Lewis cleverly depicts the difference between readers that, recognizing the difference between worlds, seek to enter the world of the author, from those who take their world along with them in their reading: “There are, I know, those who prefer not to go beyond the impression, however, accidental, which an old work makes on a mind that brings to it a purely modern sensibility and modern conceptions; just as there are travellers who carry their resolute Englishry with them all over the Continent, mix only with other English tourists, enjoy all they see for its ‘quaintness’, and have no wish to realise what those ways of life, those churches, those vineyards, mean to the natives.”

Just as readers could take their “modern sensibility and modern conceptions” to the works of medieval which are the focus of Lewis’s book, so too readers of Scripture can come to it with their contemporary ideas. Rather than trying to enter the world of Scripture on its terms, marveling at the strange and at times incomprehensible features that we find there, we come to it with our ideas and expectations. The result is that we manage to find exactly what we expected to find in the literature. It is not Scripture and its authors that are speaking to us, but our own ideas.

There is no doubt that there can be some pleasure from reading literature this way. Lewis concludes of these readers, “They have their reward.” But when it comes to Scripture, we should wonder whether the reader, reading in this fashion, heedless of the world from which the text has come, has truly read the word the author has written. And if he has not really read the word that was written, will he really encounter the voice of God in that word? Let us not take our “resolute American Christianry” with us on our journeys on the Continent of Scripture. Let us enter that world eager to engage with its strange culture rather than settling for quaint postcards.

I am the great and terrible Oz!

Image result for world without mindIn his book World Without Mind: The Existential Threat of Big Tech, Franklin Foer examines the impact and dangers of technology giants such as Google, Facebook, and Amazon. Many of his warnings should be of interest to us as Christians, parents, and consumers.

Of particular concern are the god-like goals that many of these organizations pursue. One of these is exhaustive knowledge of their users through the amassing of data. On the basis of a user’s likes Facebook can predict their “race, sexual orientation, relationship status, and drug use” (76). Knowledge, as they say, is power. And this knowledge is amassed specifically to manipulate the users. Foer records how Facebook has used its power to control people’s newsfeeds in order to run tests on human emotions. One team member admits, “Anyone on the team could run a test. They’re always trying to alter people’s behavior” (75). He explains how Amazon and Netflix use recommendations in exactly opposite ways: Amazon steers buyers toward the most frequently bought products because volume means profit for them while Netflix recommends less well-known movies which cost the service less to stream.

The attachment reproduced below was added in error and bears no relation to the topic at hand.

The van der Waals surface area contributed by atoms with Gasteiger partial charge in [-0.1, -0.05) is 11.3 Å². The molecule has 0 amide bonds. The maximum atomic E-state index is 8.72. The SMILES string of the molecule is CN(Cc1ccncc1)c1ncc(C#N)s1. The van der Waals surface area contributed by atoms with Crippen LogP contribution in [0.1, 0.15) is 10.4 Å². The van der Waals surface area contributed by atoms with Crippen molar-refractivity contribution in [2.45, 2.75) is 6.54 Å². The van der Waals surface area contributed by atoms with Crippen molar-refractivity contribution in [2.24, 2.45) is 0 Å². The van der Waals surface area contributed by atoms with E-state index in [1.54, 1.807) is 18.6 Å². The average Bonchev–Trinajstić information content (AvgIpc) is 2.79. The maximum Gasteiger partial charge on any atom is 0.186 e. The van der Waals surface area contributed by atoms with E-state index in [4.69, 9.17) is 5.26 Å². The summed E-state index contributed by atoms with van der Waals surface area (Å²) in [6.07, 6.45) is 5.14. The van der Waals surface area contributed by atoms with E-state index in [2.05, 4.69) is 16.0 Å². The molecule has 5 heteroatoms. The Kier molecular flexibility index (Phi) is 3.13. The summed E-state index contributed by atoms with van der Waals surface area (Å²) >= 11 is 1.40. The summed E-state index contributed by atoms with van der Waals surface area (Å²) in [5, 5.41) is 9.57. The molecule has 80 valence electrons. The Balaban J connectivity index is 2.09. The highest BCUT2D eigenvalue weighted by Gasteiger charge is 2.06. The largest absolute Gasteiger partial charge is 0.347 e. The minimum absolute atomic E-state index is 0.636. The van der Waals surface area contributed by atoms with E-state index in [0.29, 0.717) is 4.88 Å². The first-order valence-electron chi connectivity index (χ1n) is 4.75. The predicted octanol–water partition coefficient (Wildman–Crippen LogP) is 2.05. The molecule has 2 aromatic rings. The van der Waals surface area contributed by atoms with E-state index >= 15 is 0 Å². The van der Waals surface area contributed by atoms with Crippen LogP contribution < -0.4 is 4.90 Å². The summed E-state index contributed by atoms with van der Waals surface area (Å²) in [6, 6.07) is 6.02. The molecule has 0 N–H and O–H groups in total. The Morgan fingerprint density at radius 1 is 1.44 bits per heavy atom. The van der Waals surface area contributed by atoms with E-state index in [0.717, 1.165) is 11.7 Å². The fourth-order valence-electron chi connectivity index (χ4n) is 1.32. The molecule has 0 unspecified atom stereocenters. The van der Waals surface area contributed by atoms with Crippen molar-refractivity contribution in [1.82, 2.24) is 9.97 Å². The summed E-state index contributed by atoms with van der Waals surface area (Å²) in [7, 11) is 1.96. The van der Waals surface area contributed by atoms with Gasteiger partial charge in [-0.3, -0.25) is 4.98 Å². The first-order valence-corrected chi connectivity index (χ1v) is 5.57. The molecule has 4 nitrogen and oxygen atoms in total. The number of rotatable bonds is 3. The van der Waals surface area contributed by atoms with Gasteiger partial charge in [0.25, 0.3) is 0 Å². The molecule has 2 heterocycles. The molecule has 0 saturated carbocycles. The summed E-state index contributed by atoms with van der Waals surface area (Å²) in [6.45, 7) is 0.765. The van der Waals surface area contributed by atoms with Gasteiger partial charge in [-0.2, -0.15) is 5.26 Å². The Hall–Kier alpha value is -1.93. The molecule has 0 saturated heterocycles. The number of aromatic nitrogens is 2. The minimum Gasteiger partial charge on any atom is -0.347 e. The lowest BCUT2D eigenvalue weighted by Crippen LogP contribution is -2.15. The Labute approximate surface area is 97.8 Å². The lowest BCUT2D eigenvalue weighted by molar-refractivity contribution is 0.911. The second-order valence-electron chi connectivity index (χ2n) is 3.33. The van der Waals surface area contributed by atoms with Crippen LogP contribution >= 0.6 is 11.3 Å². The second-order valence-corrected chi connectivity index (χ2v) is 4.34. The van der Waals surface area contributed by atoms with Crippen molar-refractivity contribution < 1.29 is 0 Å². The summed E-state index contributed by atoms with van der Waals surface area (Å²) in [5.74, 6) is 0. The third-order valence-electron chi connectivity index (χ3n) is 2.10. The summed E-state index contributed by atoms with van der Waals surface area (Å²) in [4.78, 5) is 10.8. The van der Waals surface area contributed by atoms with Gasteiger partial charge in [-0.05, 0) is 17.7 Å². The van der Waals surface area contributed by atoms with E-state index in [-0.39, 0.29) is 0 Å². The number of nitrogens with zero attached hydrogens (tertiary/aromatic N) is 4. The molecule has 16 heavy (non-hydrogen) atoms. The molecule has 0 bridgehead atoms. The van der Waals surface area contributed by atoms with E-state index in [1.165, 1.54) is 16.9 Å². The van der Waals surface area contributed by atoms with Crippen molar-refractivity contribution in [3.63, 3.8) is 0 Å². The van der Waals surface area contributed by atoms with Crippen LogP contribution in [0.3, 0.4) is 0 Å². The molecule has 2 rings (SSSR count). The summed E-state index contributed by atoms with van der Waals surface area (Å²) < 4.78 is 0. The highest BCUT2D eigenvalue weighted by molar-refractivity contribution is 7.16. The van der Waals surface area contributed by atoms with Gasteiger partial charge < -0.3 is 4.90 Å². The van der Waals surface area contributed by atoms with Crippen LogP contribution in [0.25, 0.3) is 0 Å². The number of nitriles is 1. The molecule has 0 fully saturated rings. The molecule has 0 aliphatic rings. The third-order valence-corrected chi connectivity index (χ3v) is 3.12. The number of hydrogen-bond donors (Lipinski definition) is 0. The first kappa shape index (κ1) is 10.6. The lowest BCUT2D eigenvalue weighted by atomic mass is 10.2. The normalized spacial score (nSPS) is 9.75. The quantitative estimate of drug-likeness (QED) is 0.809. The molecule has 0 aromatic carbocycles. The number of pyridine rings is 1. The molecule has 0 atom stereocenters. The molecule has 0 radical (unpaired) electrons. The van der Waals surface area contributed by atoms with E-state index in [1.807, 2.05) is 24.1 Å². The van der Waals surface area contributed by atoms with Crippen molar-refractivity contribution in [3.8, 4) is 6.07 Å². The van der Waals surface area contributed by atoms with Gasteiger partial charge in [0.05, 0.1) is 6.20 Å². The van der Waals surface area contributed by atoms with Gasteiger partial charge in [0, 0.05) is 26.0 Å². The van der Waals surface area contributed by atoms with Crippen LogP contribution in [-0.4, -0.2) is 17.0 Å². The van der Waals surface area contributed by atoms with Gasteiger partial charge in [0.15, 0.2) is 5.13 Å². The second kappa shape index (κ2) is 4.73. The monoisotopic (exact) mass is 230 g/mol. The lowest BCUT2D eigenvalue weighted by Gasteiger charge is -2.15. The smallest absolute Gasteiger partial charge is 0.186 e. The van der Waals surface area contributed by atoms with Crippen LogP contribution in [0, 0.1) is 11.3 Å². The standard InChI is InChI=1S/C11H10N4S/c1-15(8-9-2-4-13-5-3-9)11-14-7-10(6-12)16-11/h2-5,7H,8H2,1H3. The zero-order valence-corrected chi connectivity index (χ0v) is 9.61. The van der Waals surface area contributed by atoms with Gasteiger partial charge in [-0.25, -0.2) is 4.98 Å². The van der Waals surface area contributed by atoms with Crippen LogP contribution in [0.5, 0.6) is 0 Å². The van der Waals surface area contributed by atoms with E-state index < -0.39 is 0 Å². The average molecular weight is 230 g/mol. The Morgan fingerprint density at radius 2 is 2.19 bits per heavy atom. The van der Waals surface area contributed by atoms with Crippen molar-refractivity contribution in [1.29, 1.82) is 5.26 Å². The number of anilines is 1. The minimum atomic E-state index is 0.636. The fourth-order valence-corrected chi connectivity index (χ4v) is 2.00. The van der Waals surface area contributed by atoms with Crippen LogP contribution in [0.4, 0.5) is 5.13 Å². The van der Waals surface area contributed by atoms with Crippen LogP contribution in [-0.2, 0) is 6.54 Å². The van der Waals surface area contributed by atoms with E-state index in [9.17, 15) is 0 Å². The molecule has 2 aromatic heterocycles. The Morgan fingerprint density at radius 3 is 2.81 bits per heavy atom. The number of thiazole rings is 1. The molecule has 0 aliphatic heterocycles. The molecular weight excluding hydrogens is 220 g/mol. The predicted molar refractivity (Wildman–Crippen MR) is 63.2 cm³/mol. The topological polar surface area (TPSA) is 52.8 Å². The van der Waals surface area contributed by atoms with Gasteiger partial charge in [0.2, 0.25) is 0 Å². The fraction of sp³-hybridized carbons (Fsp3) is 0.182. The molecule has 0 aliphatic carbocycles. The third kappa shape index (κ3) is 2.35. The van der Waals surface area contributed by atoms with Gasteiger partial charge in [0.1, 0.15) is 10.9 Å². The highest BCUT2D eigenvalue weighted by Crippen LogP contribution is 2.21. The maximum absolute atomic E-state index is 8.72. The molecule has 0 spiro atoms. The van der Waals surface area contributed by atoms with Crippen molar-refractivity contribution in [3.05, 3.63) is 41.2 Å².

Foer concludes: “Facebook would never put it this way, but algorithms are meant to erode free will, to relieve humans of the burden of choosing, to nudge them in the right direction. Algorithms fuel a sense of omnipotence, the condescending belief that our behavior can be altered, without our even being aware of the hand guiding us, in a superior direction” (77). Foer even envisions a scenario where Facebook uses geographic and demographic information to selectively influence users to vote, thus deeply impacting an election.

These revelations give me pause on both practical and intellectual levels. Practically, as Christians we should strive to be aware of the forces that are at work upon us. We are enjoined to be ruled by the Spirit of Christ, not by external forces nudging us toward their vision of human flourishing. We do not operate with wholly libertarian free will. Google, Amazon, Netflix and the like are deeply invested in manipulating our decisions and doing so in a way that preserves the illusion of free will. On an intellectual level I find it ironic that the very atheist/agnostic folk that reject as invasive and immoral the idea of an all-knowing, all-powerful God mysteriously meddling in human affairs, have no problem exerting their growing knowledge to mysteriously meddle in human affairs.

The background for all of this is still the ancient account of humanity’s fateful reach beyond itself for divine knowledge. “But the serpent said to the woman, ‘You shall not surely die. For God knows that when you eat of it your eyes will be opened, and you will be like God, knowing good and evil.’” (Gen. 3:4-5). We need to keep our eyes open to see the forces shaping us, our children, and our world. They are not ultimately out for our good, only their own.

Idolatrous Word

Early in Royal Priesthood: A Theology of Ordained Ministry, T. F. Torrance addresses the tight link between the cultic role of the priest and the word of God. The divinely ordained priestly tasks were not efficacious in themselves but rather witness to God’s promise to be faithful to the covenant and gracious in forgiveness.